I would embarrass myself if I tried to explain here exactly how much I love the Little House books. I read them when I was eight years old, am reading them again now 30 years later, and have read them about a hundred times in between. It’s a different experience as an adult. I understand the historical, social, and economic context in which Laura Ingalls Wilder wrote her stories. I am also aware of devastating family tragedies that she purposefully left out of her books. Nevertheless, for me and many other readers, the magic of these books is timeless: I am a forever fan.
One of my favorite things about Wilder’s stories is her detailed, loving references to the family’s stuff – the few, cherished material things that accompanied them throughout their travels, hardships, and triumphs. Think of Pa’s fiddle, which sang the girls to sleep in the snug cabin in the Big Woods and under the stars on the open prairie. Or the red-checkered tablecloth, which, when placed on the table in any of the family’s dwellings, provided the final step in making a house a home. And of course Ma’s precious china shepherdess, always on a shelf out of reach, Ma’s single bit of finery in a rustic pioneer world. As Wilder wrote in On the Banks of Plum Creek, “Ma allowed no one else to touch the shepherdess” (315). If you love these books like I do, you know these objects well. To me, they are infused with such personality and importance by Wilder’s writing that they become characters in the stories just as much as Ma, Pa, and their girls.
Thankfully, Pa’s fiddle is preserved today at the Laura Ingalls Wilder Historic Home and Museum in Mansfield, Missouri. I don’t know what’s become of the checkered tablecloth or the china shepherdess, and finding out would require detective work that is beyond the scope of this post. (But oh, what fun that would be!) What I do know, however, is that many artifacts similar to those written about in the Little House books are preserved in your National Park Service archeology collections. As I read through the books this time around, I find myself coming across references to many objects that I have encountered at work in the NMSC archeology lab. Butter molds, tin cups, picket pins, shoe buttons…I am lucky in that because of my work I can clearly picture these items as I read their names on the page. And because of Wilder’s vivid descriptions of their appearance, use, and necessity, the books help me to better appreciate and understand these wonderful, commonplace objects within the context of modest 19th-century home life.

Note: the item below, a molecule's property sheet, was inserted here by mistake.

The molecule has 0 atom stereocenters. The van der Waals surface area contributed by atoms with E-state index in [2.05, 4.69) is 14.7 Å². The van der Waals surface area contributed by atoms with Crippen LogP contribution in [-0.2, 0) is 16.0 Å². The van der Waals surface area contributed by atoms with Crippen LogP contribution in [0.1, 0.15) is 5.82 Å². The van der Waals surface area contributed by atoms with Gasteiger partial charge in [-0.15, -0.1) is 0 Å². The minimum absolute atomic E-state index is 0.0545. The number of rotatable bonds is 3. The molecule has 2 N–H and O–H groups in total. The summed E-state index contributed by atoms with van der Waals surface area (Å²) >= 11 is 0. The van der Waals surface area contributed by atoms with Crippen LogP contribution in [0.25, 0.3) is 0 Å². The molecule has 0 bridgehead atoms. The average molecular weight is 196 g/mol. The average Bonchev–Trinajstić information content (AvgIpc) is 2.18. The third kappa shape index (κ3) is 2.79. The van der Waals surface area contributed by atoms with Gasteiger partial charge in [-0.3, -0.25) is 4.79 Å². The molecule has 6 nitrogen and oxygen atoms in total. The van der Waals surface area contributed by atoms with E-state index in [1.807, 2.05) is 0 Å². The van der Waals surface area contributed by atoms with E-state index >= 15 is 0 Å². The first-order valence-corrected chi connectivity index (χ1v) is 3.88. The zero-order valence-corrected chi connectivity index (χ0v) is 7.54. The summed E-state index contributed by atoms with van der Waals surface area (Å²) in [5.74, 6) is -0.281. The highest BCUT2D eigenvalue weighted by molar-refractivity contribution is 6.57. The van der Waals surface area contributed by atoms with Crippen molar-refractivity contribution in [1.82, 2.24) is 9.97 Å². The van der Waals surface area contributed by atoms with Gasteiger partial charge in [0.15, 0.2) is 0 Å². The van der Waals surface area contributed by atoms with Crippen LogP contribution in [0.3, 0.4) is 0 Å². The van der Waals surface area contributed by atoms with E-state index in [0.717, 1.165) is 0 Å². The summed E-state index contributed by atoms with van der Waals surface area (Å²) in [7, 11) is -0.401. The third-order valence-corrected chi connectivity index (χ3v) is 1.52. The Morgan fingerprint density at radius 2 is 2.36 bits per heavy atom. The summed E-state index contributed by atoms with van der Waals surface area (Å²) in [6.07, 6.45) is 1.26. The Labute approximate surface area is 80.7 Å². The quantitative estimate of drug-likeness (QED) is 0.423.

The Ingalls family made do with very little, and Laura and Mary enjoyed playing with things like pigs’ bladders, corn husks, and Ma’s thimbles. “Laura and Mary were allowed to take Ma’s thimble and make pretty patterns of circles in the frost on the glass.” (Little House in the Big Woods, page 27)
Although meals were simple and often modest, Wilder’s writing portrays the family’s gratefulness for and delight in Ma’s resourceful cooking. “In the middle of the table she set a milk-pan full of beautiful brown baked beans.” (On the Banks of Plum Creek, page 338)
Laura and Mary loved to sit and watch when Pa made his bullets. You don’t associate bullet production with cozy, fire-side family time? Wilder’s writing may change your mind. “First he melted the bits of lead in the big spoon held in the coals. When the lead was melted, he poured it carefully from the spoon into the little hole in the bullet-mold. He waited a minute, then he opened the mold, and out dropped a bright new bullet onto the hearth.” (Little House in the Big Woods, pages 45-46)